We are well into the season (and have been since mid-November) when various commentators favour us with their top X events of 2017 (for suitable X in the set of Natural Numbers). X can be as low as 10, but I’ve seen a lot of 50s and I’m sure larger numbers are available (just one of the advantages of having a Maths degree!). The events in question could be sporting (goals or innings etc) or cultural (films, books or TV shows etc) or I’m sure are available in many other spheres of fleeting human endeavour. It is not just important to pick your top X but it also seems critical to rank the events in order.
In my modest sampling, this urge for ranking seems to be strongly linked to possession of a Y-chromosome by the commentator – and this certainly seems to fit the general male stereotype. I must admit to having a Y-chromosome but do not really have the urge to place my experiences (or much of anything else) into a ranked sequebce. Depending on your point of view, this may make me a very poor or very good example of modern masculinity – but I rationalise it by reference to my degree. In my first year, as part of the module on Continuity and Differentiability, I was required to prove that no order relation exists on the complex numbers. Despite their name, complex numbers are not that complex (though you do have to imagine a square root exists to -1, which is only slightly absurd) – they can be represented by a pair of numbers: one representing the real part and one the imaginary part. If there is no order relation on something so simple, how can one hope to rank events in sport or the arts which one would struggle to characterise, even using many more than two numbers?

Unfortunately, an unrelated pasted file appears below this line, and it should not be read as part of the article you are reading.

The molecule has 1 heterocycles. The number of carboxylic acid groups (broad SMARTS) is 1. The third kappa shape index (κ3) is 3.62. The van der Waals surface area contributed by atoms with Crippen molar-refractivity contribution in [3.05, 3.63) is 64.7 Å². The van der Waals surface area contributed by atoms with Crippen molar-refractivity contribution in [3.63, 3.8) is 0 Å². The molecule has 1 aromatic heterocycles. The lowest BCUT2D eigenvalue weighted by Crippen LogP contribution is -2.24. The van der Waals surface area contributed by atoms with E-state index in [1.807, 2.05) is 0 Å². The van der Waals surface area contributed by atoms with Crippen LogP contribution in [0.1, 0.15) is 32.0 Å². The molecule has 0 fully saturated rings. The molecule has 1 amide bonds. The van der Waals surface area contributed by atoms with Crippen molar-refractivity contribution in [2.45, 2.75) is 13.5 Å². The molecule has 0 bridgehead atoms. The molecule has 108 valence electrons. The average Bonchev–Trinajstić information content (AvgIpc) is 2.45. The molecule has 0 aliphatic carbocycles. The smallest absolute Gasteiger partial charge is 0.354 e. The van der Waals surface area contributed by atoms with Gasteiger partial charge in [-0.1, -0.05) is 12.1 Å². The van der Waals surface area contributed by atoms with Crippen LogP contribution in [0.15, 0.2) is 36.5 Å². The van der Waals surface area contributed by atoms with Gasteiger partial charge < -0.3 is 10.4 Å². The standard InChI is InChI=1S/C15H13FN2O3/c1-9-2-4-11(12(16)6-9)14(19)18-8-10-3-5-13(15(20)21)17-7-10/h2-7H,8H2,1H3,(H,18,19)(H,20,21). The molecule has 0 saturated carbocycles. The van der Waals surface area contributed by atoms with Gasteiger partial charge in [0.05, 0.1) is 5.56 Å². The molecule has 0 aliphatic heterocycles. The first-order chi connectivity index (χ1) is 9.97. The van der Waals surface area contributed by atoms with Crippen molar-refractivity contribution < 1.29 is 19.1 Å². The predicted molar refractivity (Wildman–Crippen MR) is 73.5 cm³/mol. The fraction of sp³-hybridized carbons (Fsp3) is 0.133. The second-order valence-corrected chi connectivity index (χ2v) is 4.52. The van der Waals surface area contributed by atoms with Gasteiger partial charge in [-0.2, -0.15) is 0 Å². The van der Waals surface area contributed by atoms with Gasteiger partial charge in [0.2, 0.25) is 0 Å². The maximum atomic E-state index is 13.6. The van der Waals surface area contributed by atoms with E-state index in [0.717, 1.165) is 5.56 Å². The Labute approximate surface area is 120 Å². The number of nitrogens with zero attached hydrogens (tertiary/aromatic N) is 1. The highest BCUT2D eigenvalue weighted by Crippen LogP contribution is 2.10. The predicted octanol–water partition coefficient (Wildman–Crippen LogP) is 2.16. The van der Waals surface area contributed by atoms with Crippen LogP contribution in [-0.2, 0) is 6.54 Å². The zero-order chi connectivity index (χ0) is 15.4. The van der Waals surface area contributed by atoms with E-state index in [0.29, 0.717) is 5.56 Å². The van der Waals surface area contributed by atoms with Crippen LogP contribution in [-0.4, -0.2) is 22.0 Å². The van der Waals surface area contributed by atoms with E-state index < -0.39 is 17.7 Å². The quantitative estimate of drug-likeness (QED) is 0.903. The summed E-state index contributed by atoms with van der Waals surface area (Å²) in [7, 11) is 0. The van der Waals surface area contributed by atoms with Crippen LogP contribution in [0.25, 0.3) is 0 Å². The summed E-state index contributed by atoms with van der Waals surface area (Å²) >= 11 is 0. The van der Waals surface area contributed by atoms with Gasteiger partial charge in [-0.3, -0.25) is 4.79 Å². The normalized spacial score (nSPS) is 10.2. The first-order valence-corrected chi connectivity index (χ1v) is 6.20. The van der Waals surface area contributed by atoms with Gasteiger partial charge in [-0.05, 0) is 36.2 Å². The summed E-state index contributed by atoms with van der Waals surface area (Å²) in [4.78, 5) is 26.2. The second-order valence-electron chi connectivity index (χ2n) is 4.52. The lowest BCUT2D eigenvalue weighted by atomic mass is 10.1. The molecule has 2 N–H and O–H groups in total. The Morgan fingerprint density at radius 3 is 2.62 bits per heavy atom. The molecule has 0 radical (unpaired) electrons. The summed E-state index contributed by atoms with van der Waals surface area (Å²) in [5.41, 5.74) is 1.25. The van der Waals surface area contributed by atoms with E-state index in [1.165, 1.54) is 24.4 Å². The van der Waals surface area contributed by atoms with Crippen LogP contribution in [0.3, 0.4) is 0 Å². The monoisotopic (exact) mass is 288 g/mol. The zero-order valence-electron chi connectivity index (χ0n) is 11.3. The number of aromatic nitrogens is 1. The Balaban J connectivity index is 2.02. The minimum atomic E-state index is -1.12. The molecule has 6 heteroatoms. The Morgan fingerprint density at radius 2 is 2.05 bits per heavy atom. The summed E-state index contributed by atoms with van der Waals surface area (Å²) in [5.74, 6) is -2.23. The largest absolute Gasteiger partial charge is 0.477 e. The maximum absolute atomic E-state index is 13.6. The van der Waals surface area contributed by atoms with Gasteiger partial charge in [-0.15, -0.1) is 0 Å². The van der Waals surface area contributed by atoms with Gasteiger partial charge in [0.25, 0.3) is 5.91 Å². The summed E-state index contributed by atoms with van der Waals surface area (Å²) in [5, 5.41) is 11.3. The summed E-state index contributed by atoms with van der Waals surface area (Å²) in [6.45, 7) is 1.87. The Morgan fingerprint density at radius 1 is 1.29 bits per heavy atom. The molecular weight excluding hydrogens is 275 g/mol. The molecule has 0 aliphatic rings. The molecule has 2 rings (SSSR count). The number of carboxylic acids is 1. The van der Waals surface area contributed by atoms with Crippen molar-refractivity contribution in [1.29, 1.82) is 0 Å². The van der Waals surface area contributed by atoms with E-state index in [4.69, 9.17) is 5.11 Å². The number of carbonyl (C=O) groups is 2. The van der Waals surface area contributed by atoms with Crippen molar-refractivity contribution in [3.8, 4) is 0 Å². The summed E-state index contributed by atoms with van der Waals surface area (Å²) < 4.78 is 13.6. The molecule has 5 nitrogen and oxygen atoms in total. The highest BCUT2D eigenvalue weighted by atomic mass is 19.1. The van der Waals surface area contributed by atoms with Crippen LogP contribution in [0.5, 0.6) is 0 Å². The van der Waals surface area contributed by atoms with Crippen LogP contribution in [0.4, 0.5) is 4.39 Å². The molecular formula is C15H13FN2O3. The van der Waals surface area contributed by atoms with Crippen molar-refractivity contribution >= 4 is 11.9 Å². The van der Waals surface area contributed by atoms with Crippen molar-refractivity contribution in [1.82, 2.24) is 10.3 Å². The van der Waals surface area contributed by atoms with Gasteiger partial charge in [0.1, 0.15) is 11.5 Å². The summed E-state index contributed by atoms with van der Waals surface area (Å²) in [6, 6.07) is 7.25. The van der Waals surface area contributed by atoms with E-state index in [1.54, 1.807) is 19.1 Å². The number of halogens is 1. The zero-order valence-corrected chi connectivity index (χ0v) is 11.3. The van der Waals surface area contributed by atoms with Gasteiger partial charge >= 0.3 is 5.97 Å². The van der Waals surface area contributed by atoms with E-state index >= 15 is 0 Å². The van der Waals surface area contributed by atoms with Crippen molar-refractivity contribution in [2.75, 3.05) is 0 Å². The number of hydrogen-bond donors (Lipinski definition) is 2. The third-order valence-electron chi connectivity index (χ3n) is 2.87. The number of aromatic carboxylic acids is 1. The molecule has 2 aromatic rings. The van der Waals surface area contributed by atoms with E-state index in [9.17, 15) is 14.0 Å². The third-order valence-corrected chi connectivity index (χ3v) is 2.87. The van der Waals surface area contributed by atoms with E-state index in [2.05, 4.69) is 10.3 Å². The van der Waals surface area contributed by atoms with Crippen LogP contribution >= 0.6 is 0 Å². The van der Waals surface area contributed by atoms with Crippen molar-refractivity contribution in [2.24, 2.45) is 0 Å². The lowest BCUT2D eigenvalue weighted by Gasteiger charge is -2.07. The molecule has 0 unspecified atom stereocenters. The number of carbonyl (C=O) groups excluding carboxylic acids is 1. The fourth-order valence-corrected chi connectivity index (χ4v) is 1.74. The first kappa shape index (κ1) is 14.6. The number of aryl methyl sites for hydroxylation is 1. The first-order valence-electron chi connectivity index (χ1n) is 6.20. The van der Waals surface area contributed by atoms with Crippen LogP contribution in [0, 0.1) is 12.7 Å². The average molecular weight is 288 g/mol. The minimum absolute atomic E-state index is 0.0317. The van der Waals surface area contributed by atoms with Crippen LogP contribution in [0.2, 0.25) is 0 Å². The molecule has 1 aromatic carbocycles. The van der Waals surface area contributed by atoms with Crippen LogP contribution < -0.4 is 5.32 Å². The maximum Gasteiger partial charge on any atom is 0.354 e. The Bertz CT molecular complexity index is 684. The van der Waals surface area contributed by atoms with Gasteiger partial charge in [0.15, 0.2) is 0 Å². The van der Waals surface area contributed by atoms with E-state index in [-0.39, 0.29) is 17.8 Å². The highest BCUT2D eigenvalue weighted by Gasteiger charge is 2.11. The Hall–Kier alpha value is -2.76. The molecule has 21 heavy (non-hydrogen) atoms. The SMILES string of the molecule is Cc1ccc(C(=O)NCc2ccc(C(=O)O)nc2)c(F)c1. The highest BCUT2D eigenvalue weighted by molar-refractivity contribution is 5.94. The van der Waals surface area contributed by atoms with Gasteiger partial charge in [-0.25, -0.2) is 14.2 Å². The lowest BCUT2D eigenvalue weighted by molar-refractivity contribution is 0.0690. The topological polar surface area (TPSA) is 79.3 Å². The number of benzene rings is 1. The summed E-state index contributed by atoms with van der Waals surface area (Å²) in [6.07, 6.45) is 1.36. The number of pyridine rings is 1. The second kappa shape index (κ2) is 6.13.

Despite the above, it has been suggested that I provide a list of my top 10 gigs of 2017 and, in common with so many media outlets, I cannot afford to ignore content suggestions from my public. However, I will draw the line at ranking in such a pubic forum – I might consider it behind a paywall – and, as you will see, will be heavily caveating my selection. It will offer more of a flavour of some of my favourite gigs of the year, skewed towards those that I can remember (so may favour more recent outings), and trying to capture some broad trends of my 2017 in music. For the eagle-eyed, number-fans I will admit now that my list will contain twelves entries – very much an Imperial take on a top 10 (i.e. I’m working in base 12).
I have no idea how many gigs I’ve been to this year, but it must be into the low hundreds. Not all of these will be have related to music – I have to find time for theatre, circus, dance, science and spoken word – but music is very much in the majority. If I have missed your gig – or it has yet to happen – don’t think that I didn’t (or won’t) enjoy myself, its absence may be explicable by the insidious impact of age and alcohol on the fleshy-tablets of my memory. Or I may just be harbouring a grudge!
Rafael Aguirre: a classical guitarist I’ve seen twice this year, first alone at Turner Sims and once with a cellist at King’s Place in London. If I had to pick a stand-out tune played by Rafael, it would be Gran Jota by Francisco Tarrega. His dad also makes a very beautiful guitar!
Manu Delago: a hang player and percussionist with a curious penchant for recording music videos up an Alp. I saw him at Turner Sims – having no idea what a hang was – and am planning to seem him again in the New Year.
Extrapolations: this was chosen as just one example of the free Professional Lunchtime Concert Series at Turner Sims. I’ve seen some truly amazing – and often seriously weird music – at these gigs, mostly recently Three Voices by Morton Feldman. Extrapolations was amazing contemporary music using a harpsichord – and I do love a good juxtaposition!
Lau: the folk trio and subject of a recent blog post!